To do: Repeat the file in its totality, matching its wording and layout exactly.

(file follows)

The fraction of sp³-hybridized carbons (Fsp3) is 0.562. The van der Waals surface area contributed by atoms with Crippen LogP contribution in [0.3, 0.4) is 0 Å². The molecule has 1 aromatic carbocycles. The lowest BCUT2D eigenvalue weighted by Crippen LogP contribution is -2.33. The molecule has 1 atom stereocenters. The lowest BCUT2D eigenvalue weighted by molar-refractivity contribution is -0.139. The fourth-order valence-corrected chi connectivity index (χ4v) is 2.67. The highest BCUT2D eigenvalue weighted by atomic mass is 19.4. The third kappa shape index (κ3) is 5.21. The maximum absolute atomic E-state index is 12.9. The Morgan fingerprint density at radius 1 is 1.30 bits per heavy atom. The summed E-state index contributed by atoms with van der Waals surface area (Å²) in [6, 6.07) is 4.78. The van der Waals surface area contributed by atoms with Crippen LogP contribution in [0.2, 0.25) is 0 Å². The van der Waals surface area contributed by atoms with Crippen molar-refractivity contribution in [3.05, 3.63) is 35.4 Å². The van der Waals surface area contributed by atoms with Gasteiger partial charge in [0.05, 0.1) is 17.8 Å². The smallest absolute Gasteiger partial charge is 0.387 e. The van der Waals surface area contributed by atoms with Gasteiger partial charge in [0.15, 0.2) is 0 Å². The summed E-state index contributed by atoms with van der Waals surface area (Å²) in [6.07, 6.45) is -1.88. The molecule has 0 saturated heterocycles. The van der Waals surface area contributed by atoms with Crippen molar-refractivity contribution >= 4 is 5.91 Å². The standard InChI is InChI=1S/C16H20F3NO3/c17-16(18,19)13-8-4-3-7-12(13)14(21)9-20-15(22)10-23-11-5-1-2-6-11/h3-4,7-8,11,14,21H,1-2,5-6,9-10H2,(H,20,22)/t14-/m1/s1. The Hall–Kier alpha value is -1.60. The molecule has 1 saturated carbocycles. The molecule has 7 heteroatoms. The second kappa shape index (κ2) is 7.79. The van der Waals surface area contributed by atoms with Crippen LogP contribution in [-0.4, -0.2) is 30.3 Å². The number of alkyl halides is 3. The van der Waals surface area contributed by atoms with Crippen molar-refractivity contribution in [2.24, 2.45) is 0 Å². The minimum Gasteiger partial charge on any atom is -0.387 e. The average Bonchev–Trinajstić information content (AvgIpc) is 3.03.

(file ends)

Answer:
The fraction of sp³-hybridized carbons (Fsp3) is 0.562. The van der Waals surface area contributed by atoms with Crippen LogP contribution in [0.3, 0.4) is 0 Å². The molecule has 1 aromatic carbocycles. The lowest BCUT2D eigenvalue weighted by Crippen LogP contribution is -2.33. The molecule has 1 atom stereocenters. The lowest BCUT2D eigenvalue weighted by molar-refractivity contribution is -0.139. The fourth-order valence-corrected chi connectivity index (χ4v) is 2.67. The highest BCUT2D eigenvalue weighted by atomic mass is 19.4. The third kappa shape index (κ3) is 5.21. The maximum absolute atomic E-state index is 12.9. The Morgan fingerprint density at radius 1 is 1.30 bits per heavy atom. The summed E-state index contributed by atoms with van der Waals surface area (Å²) in [6, 6.07) is 4.78. The van der Waals surface area contributed by atoms with Crippen LogP contribution in [0.2, 0.25) is 0 Å². The van der Waals surface area contributed by atoms with Crippen molar-refractivity contribution in [3.05, 3.63) is 35.4 Å². The van der Waals surface area contributed by atoms with Gasteiger partial charge in [0.05, 0.1) is 17.8 Å². The smallest absolute Gasteiger partial charge is 0.387 e. The van der Waals surface area contributed by atoms with Gasteiger partial charge in [0.15, 0.2) is 0 Å². The summed E-state index contributed by atoms with van der Waals surface area (Å²) in [6.07, 6.45) is -1.88. The molecule has 0 saturated heterocycles. The van der Waals surface area contributed by atoms with Crippen molar-refractivity contribution >= 4 is 5.91 Å². The standard InChI is InChI=1S/C16H20F3NO3/c17-16(18,19)13-8-4-3-7-12(13)14(21)9-20-15(22)10-23-11-5-1-2-6-11/h3-4,7-8,11,14,21H,1-2,5-6,9-10H2,(H,20,22)/t14-/m1/s1. The Hall–Kier alpha value is -1.60. The molecule has 1 saturated carbocycles. The molecule has 7 heteroatoms. The second kappa shape index (κ2) is 7.79. The van der Waals surface area contributed by atoms with Crippen LogP contribution in [-0.4, -0.2) is 30.3 Å². The number of alkyl halides is 3. The van der Waals surface area contributed by atoms with Crippen molar-refractivity contribution in [2.24, 2.45) is 0 Å². The minimum Gasteiger partial charge on any atom is -0.387 e. The average Bonchev–Trinajstić information content (AvgIpc) is 3.03.